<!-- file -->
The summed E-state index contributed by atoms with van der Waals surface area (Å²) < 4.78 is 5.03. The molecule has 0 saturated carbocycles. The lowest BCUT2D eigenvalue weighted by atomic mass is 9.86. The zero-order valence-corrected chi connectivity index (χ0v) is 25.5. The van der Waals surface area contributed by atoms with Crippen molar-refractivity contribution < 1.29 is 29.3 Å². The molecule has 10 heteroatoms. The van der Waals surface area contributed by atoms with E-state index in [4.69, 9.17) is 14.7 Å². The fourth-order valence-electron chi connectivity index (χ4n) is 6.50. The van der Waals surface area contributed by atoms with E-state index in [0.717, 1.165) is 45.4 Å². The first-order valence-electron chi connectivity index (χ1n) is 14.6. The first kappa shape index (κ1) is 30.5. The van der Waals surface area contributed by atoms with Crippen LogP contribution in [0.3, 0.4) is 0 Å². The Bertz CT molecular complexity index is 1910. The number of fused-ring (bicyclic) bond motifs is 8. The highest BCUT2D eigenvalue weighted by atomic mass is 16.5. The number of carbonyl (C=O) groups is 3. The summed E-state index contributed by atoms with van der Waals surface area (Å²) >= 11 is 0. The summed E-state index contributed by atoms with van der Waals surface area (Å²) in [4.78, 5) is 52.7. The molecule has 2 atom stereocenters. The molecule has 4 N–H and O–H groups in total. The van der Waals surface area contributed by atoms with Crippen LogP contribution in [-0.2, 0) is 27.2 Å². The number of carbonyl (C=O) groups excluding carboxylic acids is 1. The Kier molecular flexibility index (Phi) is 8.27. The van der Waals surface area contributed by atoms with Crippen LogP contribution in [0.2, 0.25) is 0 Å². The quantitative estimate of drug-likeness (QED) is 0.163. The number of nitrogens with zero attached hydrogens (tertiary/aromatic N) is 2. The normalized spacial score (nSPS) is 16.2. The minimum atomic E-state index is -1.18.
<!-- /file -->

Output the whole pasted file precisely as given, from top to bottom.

The summed E-state index contributed by atoms with van der Waals surface area (Å²) < 4.78 is 5.03. The molecule has 0 saturated carbocycles. The lowest BCUT2D eigenvalue weighted by atomic mass is 9.86. The zero-order valence-corrected chi connectivity index (χ0v) is 25.5. The van der Waals surface area contributed by atoms with Crippen molar-refractivity contribution < 1.29 is 29.3 Å². The molecule has 10 heteroatoms. The van der Waals surface area contributed by atoms with E-state index in [4.69, 9.17) is 14.7 Å². The fourth-order valence-electron chi connectivity index (χ4n) is 6.50. The van der Waals surface area contributed by atoms with E-state index in [0.717, 1.165) is 45.4 Å². The first-order valence-electron chi connectivity index (χ1n) is 14.6. The first kappa shape index (κ1) is 30.5. The van der Waals surface area contributed by atoms with Crippen LogP contribution in [0.3, 0.4) is 0 Å². The Bertz CT molecular complexity index is 1910. The number of fused-ring (bicyclic) bond motifs is 8. The highest BCUT2D eigenvalue weighted by atomic mass is 16.5. The number of carbonyl (C=O) groups is 3. The summed E-state index contributed by atoms with van der Waals surface area (Å²) >= 11 is 0. The summed E-state index contributed by atoms with van der Waals surface area (Å²) in [4.78, 5) is 52.7. The molecule has 2 atom stereocenters. The molecule has 4 N–H and O–H groups in total. The van der Waals surface area contributed by atoms with Crippen LogP contribution in [-0.2, 0) is 27.2 Å². The number of carbonyl (C=O) groups excluding carboxylic acids is 1. The Kier molecular flexibility index (Phi) is 8.27. The van der Waals surface area contributed by atoms with Crippen LogP contribution in [0.2, 0.25) is 0 Å². The quantitative estimate of drug-likeness (QED) is 0.163. The number of nitrogens with zero attached hydrogens (tertiary/aromatic N) is 2. The normalized spacial score (nSPS) is 16.2. The minimum atomic E-state index is -1.18.